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Word for the day


Celebrating and worshipping

We celebrate Independence Day this week. Like many pastors, I feel the tension between celebrating our country and worshipping our country. We want to maintain that boundary carefully. Yet, there are some things we can say and do from a Christian perspective.

First, we can and should celebrate that we live in a country with more freedom, prosperity, and opportunities than any other time and place in human history. I recently spent a few days in Eastern Europe. All around are reminders of the devastating effects of communist totalitarian dictatorships. We are blessed. We have never dealt with ethnic cleansing, large-scale oppression, forced redistribution of wealth, or many other realities of life in other parts of the world. We are free to celebrate our faith. We should give thanks that we have been so blessed.

At the same time, we can also be critical of the ways in which our country and culture fall short of the Kingdom of God. We can love our nation and still hope, pray, and call for more. That is not disrespectful of all who sacrificed for our nation. We are not perfect. We could be better. As Christians, we should call for our culture and government to live up to its lofty ideals.

Finally, we should recognize that while we are so blessed to live where we live, we still have a great deal to learn from the rest of the world. The Kingdom of God is not American. We are not the culmination of holiness. The Bible was not written in English. We are blessed with freedom and material wealth the other churches of the world lack. Yet because we have never faced the difficulties other Christians have faced, we lack some of their spiritual wealth. We lack the prayer life of many Korean Christians, or the persistence of Coptic Christians. We won’t go to worship when it’s not nice out, and African Christians gather in any weather around a tree to worship every week. In the Kingdom of God, we will be together. We have much to learn from each other.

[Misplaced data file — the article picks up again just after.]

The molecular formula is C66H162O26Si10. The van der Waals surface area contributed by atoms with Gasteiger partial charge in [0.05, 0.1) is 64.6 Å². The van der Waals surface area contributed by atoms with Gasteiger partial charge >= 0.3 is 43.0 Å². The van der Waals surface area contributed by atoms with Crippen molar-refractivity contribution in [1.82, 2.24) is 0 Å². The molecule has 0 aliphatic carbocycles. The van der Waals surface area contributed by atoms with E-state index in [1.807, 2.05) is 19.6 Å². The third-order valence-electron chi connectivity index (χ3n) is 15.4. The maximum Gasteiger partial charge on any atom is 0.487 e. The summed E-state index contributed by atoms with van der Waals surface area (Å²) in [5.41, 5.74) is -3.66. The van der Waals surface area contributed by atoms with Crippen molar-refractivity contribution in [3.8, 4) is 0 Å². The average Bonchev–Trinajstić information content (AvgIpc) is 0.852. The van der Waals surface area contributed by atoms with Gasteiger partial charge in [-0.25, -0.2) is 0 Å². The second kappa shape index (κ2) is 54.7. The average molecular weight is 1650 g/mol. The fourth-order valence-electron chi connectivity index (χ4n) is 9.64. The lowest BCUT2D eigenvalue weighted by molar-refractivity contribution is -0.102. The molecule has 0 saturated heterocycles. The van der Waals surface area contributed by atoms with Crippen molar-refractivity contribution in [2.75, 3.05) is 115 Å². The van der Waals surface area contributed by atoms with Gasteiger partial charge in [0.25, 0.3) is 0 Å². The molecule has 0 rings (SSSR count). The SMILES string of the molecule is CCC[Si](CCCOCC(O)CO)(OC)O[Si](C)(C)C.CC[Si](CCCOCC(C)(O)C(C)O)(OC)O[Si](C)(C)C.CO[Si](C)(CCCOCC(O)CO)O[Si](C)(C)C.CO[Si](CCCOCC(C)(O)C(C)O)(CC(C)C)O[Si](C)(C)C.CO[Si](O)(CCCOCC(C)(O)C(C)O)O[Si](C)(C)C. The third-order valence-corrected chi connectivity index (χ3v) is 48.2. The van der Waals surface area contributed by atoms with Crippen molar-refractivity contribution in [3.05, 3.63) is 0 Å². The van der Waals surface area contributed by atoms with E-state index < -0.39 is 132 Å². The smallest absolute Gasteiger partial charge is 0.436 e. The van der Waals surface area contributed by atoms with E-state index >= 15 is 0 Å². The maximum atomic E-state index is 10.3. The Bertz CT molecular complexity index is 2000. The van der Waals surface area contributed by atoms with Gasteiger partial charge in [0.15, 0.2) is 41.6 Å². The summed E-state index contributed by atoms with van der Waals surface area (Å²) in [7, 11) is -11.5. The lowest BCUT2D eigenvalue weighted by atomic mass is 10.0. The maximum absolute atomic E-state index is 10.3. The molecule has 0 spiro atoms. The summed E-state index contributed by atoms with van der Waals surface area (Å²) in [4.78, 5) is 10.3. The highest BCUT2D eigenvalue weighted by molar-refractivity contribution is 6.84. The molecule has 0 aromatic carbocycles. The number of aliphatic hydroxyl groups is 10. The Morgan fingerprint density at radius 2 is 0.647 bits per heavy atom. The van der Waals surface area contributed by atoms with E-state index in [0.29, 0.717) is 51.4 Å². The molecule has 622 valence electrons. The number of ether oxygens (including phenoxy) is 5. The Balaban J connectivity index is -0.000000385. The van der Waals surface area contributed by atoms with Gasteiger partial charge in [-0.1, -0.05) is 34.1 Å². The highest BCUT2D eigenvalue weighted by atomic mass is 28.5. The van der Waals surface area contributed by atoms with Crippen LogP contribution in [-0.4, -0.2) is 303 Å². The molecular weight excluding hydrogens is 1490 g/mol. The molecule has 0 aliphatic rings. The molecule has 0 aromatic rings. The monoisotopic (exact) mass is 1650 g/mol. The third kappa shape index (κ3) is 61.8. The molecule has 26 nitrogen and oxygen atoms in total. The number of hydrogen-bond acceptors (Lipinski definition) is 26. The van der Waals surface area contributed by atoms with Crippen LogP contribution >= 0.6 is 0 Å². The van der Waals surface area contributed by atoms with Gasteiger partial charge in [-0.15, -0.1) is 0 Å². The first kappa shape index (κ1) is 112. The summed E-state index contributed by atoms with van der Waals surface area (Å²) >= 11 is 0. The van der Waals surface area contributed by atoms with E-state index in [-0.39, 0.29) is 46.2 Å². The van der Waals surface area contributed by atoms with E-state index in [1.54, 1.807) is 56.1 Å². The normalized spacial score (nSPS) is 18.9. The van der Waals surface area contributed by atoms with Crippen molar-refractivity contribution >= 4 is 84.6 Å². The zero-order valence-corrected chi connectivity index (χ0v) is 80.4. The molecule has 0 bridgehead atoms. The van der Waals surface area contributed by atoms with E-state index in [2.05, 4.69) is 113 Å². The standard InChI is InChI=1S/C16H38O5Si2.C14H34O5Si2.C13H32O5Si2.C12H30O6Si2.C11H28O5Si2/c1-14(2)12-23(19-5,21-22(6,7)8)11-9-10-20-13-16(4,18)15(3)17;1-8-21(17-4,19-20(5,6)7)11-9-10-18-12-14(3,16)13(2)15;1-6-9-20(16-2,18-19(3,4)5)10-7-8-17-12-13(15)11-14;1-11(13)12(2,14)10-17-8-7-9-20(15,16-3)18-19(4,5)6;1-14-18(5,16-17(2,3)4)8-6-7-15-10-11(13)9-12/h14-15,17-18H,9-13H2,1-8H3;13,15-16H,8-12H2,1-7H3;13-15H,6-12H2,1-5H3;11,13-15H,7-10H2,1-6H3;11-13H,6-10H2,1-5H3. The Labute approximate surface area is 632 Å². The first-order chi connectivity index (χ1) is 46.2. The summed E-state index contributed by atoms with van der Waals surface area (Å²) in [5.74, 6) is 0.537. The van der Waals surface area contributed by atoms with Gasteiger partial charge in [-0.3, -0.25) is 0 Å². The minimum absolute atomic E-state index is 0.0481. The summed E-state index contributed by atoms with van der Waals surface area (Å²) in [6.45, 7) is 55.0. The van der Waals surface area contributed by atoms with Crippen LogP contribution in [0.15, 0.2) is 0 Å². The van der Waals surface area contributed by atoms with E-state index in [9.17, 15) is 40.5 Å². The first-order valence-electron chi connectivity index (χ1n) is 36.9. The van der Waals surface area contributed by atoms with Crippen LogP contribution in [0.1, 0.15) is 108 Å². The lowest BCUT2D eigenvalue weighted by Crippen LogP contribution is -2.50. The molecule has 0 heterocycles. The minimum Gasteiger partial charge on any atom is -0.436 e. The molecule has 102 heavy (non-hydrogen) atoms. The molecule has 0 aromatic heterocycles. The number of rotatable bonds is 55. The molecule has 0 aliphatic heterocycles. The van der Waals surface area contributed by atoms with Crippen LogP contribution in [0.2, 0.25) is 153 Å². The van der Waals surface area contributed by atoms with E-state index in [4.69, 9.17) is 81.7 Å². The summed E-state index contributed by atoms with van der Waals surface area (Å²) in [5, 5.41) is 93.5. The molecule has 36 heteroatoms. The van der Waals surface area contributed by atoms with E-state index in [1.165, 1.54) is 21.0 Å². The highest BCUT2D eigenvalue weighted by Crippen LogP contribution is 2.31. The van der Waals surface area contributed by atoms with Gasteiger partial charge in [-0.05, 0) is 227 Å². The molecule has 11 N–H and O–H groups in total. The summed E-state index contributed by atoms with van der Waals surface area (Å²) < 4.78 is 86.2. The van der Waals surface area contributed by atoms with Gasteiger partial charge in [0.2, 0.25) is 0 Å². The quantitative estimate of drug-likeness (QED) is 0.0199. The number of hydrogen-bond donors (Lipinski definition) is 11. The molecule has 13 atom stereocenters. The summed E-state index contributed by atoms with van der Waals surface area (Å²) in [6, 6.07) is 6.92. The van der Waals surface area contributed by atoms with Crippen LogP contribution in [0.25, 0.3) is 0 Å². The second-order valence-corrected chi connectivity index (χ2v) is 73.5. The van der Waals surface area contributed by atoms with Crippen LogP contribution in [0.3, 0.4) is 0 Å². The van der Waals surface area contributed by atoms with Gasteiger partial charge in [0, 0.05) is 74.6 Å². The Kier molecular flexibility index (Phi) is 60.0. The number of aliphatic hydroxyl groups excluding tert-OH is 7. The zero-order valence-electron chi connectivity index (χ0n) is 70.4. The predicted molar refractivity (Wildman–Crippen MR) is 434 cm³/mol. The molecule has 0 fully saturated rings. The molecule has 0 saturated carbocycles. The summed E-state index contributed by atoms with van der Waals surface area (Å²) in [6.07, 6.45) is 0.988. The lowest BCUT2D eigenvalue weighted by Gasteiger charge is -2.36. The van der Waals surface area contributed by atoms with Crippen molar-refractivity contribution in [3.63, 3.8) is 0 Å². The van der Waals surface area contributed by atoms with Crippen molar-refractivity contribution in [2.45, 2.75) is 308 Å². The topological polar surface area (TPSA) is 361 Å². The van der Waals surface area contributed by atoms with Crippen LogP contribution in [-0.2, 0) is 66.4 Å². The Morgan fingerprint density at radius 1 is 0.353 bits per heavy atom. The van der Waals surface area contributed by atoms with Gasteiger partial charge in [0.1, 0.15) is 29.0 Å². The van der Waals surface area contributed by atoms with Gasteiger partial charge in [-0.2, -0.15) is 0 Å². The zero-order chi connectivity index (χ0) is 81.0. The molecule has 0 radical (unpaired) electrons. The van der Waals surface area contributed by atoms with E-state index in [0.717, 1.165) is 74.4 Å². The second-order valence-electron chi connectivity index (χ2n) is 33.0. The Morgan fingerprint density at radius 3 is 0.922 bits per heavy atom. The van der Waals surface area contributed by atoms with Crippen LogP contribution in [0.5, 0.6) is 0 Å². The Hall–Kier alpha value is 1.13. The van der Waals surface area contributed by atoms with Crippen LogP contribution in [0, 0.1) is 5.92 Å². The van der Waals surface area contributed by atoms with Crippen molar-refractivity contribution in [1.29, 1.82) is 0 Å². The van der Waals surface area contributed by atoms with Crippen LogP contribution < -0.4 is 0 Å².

So celebrate our country and our blessings. Yet, while we celebrate, let us learn from the rest of the world. Let us advocate for our nation to be better. Let us prepare for the Kingdom, where there is no Jew or Greek, American or Slovak, but all Christians worshipping God.


Rev. Dr. Jonathan Hanover is pastor at Kenton First Methodist Church.

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